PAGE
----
Targeted TV Advertising Moves Forward

Although some observers estimate programmatic TV advertising will be a $17 billion industry by 2019, we may be getting ahead of ourselves a bit. Consider that only about 42% of cable homes are even one-way addressable at this point, allowing cable operators to send targeted messages to select demos. While Time Warner’s Full Service Network of the ’90s promised two-way TV, less than half the homes in America are even one-way addressable now. Why? Because fancy cable boxes command fancy prices, and it hasn’t been cost effective.

So, while we wait for programmatic TV to become a big deal, we do take note of interesting efforts to take cable advertising beyond the local/national ad buy straightjacket it has been in.

I spoke this week to Kristin Dolan, former COO of the powerhouse cable operator Cablevision, who together with partner Ben Tatta, Cablevision’s former media sales president, have founded a new company — 605. The name comes from the original code name, Dataco Venture, with the initials DCV, which are Roman numerals for 605.



This is an audience measurement and analytics operation that was formed through the acquisition of Analytics Media Group (AMG), which helped President Obama's team target its ad messages in both of his presidential campaigns. Since the $9.8 billion sale of the cable giant to the Altice Group, Dolan Family Ventures has been investing in select properties. Other AMG clients include Uber and Walmart.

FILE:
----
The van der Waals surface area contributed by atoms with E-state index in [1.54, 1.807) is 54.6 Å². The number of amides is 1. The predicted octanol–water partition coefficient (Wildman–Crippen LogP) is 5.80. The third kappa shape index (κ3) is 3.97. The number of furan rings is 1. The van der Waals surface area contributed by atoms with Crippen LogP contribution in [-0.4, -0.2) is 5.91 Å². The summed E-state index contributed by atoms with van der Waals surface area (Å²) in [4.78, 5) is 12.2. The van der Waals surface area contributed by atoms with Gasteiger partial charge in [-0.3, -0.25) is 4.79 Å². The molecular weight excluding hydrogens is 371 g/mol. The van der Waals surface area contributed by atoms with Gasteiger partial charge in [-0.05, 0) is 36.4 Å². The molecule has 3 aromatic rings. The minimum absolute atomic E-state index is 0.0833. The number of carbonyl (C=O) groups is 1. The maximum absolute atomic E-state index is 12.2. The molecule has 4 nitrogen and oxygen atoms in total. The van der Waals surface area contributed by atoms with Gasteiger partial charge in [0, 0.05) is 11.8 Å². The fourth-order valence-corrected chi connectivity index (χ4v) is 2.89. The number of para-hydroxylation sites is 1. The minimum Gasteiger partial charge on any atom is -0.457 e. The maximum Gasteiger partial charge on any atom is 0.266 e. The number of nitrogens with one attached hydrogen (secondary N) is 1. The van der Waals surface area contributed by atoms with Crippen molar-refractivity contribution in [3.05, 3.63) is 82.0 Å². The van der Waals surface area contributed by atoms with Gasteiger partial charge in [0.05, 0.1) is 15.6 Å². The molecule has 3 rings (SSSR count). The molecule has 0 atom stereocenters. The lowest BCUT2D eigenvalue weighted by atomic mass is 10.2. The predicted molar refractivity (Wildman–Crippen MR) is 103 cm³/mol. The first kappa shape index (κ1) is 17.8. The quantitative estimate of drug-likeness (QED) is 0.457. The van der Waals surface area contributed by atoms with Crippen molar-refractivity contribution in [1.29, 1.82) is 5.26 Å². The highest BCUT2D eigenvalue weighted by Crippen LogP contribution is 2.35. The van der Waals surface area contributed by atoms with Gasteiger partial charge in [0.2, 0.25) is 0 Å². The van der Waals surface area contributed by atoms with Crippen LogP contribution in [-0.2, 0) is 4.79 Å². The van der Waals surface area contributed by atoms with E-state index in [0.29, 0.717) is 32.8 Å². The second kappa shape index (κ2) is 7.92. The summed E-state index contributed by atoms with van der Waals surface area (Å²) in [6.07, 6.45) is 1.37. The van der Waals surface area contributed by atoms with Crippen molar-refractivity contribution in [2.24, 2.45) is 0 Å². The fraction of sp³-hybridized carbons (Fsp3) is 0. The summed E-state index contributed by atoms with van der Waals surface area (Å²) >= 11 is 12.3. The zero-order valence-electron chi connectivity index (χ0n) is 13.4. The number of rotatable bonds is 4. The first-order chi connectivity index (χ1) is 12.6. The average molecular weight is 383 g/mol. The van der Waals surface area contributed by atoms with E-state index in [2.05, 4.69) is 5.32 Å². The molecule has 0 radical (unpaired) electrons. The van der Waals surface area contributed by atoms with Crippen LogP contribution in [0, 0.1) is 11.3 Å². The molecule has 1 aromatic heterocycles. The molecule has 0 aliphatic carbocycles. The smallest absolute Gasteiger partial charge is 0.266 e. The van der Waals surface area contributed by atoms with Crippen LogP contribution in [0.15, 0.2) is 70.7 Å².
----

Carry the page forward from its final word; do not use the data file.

“This is an opportunity to make cable ads more relevant,” Dolan commented, adding that most cable advertising is limited to selectivity based on age and gender. Through a select use of detailed census data, info from VOD or DVR usage, and Web use, 605 promises a much more targeted ad opportunity. But not wanting to compete with its clients, 605 is not a seller of media. It does work with media companies to help them target tune-in spots better. 

The Web site says: “605 introduces data and analytics to make planning less of an art and more of a science. We use models to identify targets for your product, service or cause. We use data from tens of millions of TV set-top boxes and online ad networks to anonymously match your most promising targets with their actual viewing habits to find the best way to reach them. We are constantly analyzing our data and enhancing our models, matching, and targeting to ensure you always have the best plan.”

Dolan mentions another company, Invidi, which has been around since 2000 but only recently launched a technology called satellite switching, which uses cheaper low-orbit satellites and available transponders to switch out broadcast TV ads, based on key audience segments. In a November interview with Beet.TV, Invidi CEO Dave Downey said the technology could introduce ad addressability to as many as 30 million homes in the U.S. But Invidi is focused now mostly on the international market, where satellite TV has much higher penetration than in the U.S.

I covered media on a quotidian basis in the ’80s and ’90s and, back then, utopian claims for what two-way TV could accomplish seemed to be issued on a daily basis. Two different experiments from Time Warner proved it was possible, the 1990s' Full Service Network and the much earlier 1980s' Qube system in Columbus, Ohio. But in each case, the experiments fell apart because the hardware was way too expensive — in the case of FSN, it was more than $1,000 for the two-way box. Try to amortize that over millions of cable customers.

Back then, the imperious Time Warner chairman Gerald Levin stated that he would “stake his career” on the success of the FSN. He’s long gone now, and what we see happening these days are much more practical and affordable ways to make cable advertising better. 

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